May 2008 - ATHLETE PROFILE
Primary Sport: Cycling
Other Sports: Triathloning, Swimming
Residence: Glens Falls (now residing in Los Gatos, CA)
by Shannon Brescher Shea
Opportunities sometimes present themselves when you least expect them. Megan Guarnier’s chance appeared as a shoulder injury that forced her to quit competitive swimming and led her to take up cycling. Now, a mere four years later, she is riding with the U.S. National Team.
For 13 years, much of Megan’s life revolved around her participation in the Glens Falls YMCA Gators swim team. A top competitor, she attended the national championships five years in a row. Arriving at Middlebury College in Vermont, she planned on swimming for their team. However, the workouts aggravated her strained shoulders so much that her doctor told her she couldn’t continue her practice schedule.
“It was a really tough decision to stop swimming,” Megan said. “I had always defined myself as a swimmer.”
Despite her body’s rebellion, Megan’s competitive nature endured. Switching to triathlons allowed her to swim, but required far less pool time. However, before she became a full-blown triathlete, her freshman hallmate suggested bicycle racing. “I didn’t know what I was getting into,” Megan said. She completed only a few triathlons before she realized she had found her new love in cycling.
However, her passion surprised her, despite her athleticism. “When I was little, I didn’t like biking at all,” she said. “When my family was going on bike rides, it was kind of like pulling teeth to get me to go.”
But cycling was far different than anything else she had done. “Swimming is a very objective sport,” she said. “You’re always in the same pool, always looking at the same black line.” In contrast, Megan savors how elements of cycling, from the course to the weather, change regularly. “You can be out on a bike anywhere in the world, and every day is different.”
In particular, she loves the variety of landscapes she can see from her saddle. “People are always astonished at how much distance you can cover,” she said. “There’s no other way that I’d like to see the world.”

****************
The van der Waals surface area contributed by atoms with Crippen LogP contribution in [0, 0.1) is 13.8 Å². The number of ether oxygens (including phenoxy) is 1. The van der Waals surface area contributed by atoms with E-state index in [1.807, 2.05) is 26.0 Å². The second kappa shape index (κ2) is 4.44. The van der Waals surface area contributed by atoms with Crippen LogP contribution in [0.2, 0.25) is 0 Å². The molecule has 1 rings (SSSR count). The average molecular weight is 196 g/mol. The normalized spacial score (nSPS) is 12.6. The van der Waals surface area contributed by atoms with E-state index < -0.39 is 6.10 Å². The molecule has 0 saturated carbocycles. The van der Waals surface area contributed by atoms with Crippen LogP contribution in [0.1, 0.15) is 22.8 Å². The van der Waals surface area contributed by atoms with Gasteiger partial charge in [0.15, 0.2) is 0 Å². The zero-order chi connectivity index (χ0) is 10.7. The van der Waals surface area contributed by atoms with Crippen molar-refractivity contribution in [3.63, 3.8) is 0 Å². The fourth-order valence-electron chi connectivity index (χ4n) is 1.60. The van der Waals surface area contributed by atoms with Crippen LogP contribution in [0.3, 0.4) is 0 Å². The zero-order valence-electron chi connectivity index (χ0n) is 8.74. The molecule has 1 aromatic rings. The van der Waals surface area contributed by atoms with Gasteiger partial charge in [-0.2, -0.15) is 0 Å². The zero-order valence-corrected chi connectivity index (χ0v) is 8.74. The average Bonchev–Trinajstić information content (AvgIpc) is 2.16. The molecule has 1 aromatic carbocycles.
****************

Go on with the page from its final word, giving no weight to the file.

In addition to cycling’s intangible rewards, winning her first two races stoked her enthusiasm. Her competitive drive and skills she learned as a swimmer helped her adapt to the demands of her new sport. “The Glens Falls YMCA swim team definitely shaped who I am and my discipline and the intensity I bring to my biking. As a swimmer, you definitely learn how to dig deep,” she said.
However, Megan’s dedication extends beyond the physical. Her first cycling coach, Mike Meslar of Saratoga Springs, said that Megan’s perseverance expresses itself in all that she does. “She’s definitely an overachiever,” he said. “She’s the type of person who has the ability to go beyond what you think she might be capable of doing. And it’s because she’s got heart.”
Megan’s physical and mental toughness helped her quickly ascend the ranks of local cycling. She joined the Capital Bicycle Racing Club and attended the 2005 Empire State Games Adirondack qualifier. She placed second, and with her teammates (profiled in November 2005 Adirondack Sports & Fitness) went on to win multiple races at the Empire State Games. Last year, she competed with Terry Precision Cycling, where she participated in her first International Cycling Union races. Shortly after, the elite Proman Team recruited her, leading to an invitation to the USA Cycling Talent ID camp. Most recently, Jim Miller, a coach for the U.S. National Team, invited her to act as an alternate for, and eventually join, the team.
To progress to such a level, Megan has had to make a number of significant life decisions. Having graduated with honors from Middlebury’s Neuroscience program, she originally planned on enrolling in an MD-PhD program. However, her ascent in the cycling world has prompted her to delay her graduate work and train in California.